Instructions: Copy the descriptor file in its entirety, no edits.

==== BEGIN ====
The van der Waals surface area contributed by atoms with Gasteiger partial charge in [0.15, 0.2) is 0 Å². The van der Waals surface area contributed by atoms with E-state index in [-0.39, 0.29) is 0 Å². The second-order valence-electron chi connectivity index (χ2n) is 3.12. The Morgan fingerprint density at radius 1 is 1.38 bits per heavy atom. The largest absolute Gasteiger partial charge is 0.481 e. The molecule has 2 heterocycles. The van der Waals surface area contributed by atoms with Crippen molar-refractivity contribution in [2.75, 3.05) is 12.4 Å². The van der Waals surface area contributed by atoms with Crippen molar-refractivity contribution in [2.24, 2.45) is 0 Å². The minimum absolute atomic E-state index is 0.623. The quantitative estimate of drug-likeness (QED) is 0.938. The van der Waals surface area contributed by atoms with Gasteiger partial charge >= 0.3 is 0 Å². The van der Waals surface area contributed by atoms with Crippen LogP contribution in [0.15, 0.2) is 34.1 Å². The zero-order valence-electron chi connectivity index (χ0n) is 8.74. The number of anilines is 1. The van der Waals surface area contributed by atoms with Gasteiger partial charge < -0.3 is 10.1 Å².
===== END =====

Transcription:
The van der Waals surface area contributed by atoms with Gasteiger partial charge in [0.15, 0.2) is 0 Å². The van der Waals surface area contributed by atoms with E-state index in [-0.39, 0.29) is 0 Å². The second-order valence-electron chi connectivity index (χ2n) is 3.12. The Morgan fingerprint density at radius 1 is 1.38 bits per heavy atom. The largest absolute Gasteiger partial charge is 0.481 e. The molecule has 2 heterocycles. The van der Waals surface area contributed by atoms with Crippen molar-refractivity contribution in [2.75, 3.05) is 12.4 Å². The van der Waals surface area contributed by atoms with Crippen molar-refractivity contribution in [2.24, 2.45) is 0 Å². The minimum absolute atomic E-state index is 0.623. The quantitative estimate of drug-likeness (QED) is 0.938. The van der Waals surface area contributed by atoms with Gasteiger partial charge >= 0.3 is 0 Å². The van der Waals surface area contributed by atoms with Crippen LogP contribution in [0.15, 0.2) is 34.1 Å². The zero-order valence-electron chi connectivity index (χ0n) is 8.74. The number of anilines is 1. The van der Waals surface area contributed by atoms with Gasteiger partial charge < -0.3 is 10.1 Å².